Manius Aemilius Lepidus (consul 11)

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Manius Aemilius Lepidus was the son or nephew of Marcus Aemilius Lepidus the Younger and consul of Rome in 11 AD. Tacitus reports that Augustus on his deathbed, while discussing possible rivals for the Roman Emperor Tiberius, described him as worthy of becoming emperor (capax imperii), but "disdainful" of supreme power.[1]

He defended his sister Aemilia Lepida at her trial in 20 AD. He had a daughter also called Aemilia Lepida.

At the trial of Clutorius Priscus, he argued without success that the proposed death sentence was excessively harsh.[2][3]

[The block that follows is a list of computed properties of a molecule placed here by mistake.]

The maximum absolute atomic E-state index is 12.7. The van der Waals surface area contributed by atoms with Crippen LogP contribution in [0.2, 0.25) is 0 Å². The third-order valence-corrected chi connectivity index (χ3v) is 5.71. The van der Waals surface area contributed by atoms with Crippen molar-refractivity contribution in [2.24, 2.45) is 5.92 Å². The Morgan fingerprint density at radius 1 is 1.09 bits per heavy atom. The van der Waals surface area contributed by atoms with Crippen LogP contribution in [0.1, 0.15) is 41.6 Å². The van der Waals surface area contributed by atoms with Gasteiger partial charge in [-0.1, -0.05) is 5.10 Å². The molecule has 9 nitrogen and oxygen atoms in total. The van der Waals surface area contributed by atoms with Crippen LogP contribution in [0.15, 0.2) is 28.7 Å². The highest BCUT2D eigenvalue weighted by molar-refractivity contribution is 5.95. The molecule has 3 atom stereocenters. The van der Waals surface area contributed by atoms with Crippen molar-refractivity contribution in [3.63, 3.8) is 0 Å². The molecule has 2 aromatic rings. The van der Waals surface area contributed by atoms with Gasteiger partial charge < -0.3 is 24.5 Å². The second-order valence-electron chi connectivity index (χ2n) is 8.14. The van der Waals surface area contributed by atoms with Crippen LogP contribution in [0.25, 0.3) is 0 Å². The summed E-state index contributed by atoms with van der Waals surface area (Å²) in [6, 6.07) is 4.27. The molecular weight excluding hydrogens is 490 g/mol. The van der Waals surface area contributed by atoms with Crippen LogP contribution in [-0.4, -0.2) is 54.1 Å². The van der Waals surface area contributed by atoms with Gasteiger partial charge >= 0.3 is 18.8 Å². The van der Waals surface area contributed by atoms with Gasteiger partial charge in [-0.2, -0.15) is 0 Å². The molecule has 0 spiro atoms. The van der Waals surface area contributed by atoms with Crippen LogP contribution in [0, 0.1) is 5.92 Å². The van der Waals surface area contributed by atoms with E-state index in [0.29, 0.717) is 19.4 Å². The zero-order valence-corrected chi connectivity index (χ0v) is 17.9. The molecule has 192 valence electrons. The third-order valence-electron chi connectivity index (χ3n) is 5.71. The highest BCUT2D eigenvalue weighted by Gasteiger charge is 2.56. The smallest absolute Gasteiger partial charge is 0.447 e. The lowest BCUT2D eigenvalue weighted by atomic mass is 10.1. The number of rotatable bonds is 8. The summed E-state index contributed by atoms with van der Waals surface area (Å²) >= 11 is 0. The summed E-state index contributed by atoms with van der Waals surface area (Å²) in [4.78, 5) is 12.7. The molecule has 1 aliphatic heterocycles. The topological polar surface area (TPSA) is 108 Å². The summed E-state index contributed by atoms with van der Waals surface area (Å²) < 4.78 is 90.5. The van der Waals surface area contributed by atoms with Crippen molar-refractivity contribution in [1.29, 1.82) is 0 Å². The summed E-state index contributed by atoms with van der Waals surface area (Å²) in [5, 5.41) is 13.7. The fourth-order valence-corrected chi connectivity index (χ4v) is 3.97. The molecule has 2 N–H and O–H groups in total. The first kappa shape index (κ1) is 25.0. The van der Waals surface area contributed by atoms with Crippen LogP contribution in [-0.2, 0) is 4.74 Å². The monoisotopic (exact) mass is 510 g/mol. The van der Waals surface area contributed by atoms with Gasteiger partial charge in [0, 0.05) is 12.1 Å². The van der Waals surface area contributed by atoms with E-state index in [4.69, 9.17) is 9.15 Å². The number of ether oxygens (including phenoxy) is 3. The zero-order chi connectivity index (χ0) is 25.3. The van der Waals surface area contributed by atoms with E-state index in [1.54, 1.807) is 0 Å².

After 5 BC, but prior to acceding to the consulship, Lepidus was coopted as an Augur.[4] In 21 AD, Tiberius appointed him to the governorship of Asia.


  1. ^ Tacitus, Annals, 1.13
  2. ^ Shotter, D. C. A. (April 1969). "The Trial of Clutorius Priscus". Greece & Rome. 16 (1): 14–18. JSTOR 642891.
  3. ^ Rogers, Robert Samuel (January 1932). "Two Criminal Cases Tried before Drusus Caesar". Classical Philology. 27 (1): 75–79. JSTOR 265249.
  4. ^ Martha W. Hoffman Lewis, The Official Priests of Rome under the Julio-Claudians (Rome: American Academy, 1955), p. 43
Political offices
Preceded by
Servius Cornelius Lentulus Maluginensis,
and Quintus Junius Blaesus

as Suffect consuls
Consul of the Roman Empire
AD 11
with Titus Statilius Taurus
Succeeded by
Lucius Cassius Longinus
as Suffect consul